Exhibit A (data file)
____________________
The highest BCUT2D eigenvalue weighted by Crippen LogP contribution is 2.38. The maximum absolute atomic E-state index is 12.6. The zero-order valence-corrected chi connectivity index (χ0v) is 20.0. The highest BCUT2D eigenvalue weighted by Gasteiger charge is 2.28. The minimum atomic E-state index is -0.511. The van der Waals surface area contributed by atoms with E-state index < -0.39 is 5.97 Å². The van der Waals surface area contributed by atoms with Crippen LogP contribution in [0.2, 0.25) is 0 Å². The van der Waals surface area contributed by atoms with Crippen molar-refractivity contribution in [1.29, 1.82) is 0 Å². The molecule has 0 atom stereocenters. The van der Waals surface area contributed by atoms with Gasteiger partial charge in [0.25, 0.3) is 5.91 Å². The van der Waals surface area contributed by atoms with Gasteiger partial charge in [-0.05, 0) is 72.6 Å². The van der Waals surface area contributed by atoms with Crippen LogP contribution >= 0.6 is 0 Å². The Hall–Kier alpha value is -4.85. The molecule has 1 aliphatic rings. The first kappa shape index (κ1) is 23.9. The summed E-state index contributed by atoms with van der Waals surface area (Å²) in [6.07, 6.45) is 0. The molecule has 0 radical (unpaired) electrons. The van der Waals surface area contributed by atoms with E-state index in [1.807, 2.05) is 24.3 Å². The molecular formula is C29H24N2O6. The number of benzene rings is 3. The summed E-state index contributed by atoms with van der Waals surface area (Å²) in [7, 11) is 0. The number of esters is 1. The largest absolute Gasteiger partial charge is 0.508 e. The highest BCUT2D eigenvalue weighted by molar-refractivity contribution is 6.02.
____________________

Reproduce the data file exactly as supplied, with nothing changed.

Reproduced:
The highest BCUT2D eigenvalue weighted by Crippen LogP contribution is 2.38. The maximum absolute atomic E-state index is 12.6. The zero-order valence-corrected chi connectivity index (χ0v) is 20.0. The highest BCUT2D eigenvalue weighted by Gasteiger charge is 2.28. The minimum atomic E-state index is -0.511. The van der Waals surface area contributed by atoms with E-state index < -0.39 is 5.97 Å². The van der Waals surface area contributed by atoms with Crippen LogP contribution in [0.2, 0.25) is 0 Å². The van der Waals surface area contributed by atoms with Crippen molar-refractivity contribution in [1.29, 1.82) is 0 Å². The molecule has 0 atom stereocenters. The van der Waals surface area contributed by atoms with Gasteiger partial charge in [0.25, 0.3) is 5.91 Å². The van der Waals surface area contributed by atoms with Gasteiger partial charge in [-0.05, 0) is 72.6 Å². The van der Waals surface area contributed by atoms with Crippen LogP contribution >= 0.6 is 0 Å². The Hall–Kier alpha value is -4.85. The molecule has 1 aliphatic rings. The first kappa shape index (κ1) is 23.9. The summed E-state index contributed by atoms with van der Waals surface area (Å²) in [6.07, 6.45) is 0. The molecule has 0 radical (unpaired) electrons. The van der Waals surface area contributed by atoms with E-state index in [1.807, 2.05) is 24.3 Å². The molecular formula is C29H24N2O6. The number of benzene rings is 3. The summed E-state index contributed by atoms with van der Waals surface area (Å²) in [7, 11) is 0. The number of esters is 1. The largest absolute Gasteiger partial charge is 0.508 e. The highest BCUT2D eigenvalue weighted by molar-refractivity contribution is 6.02.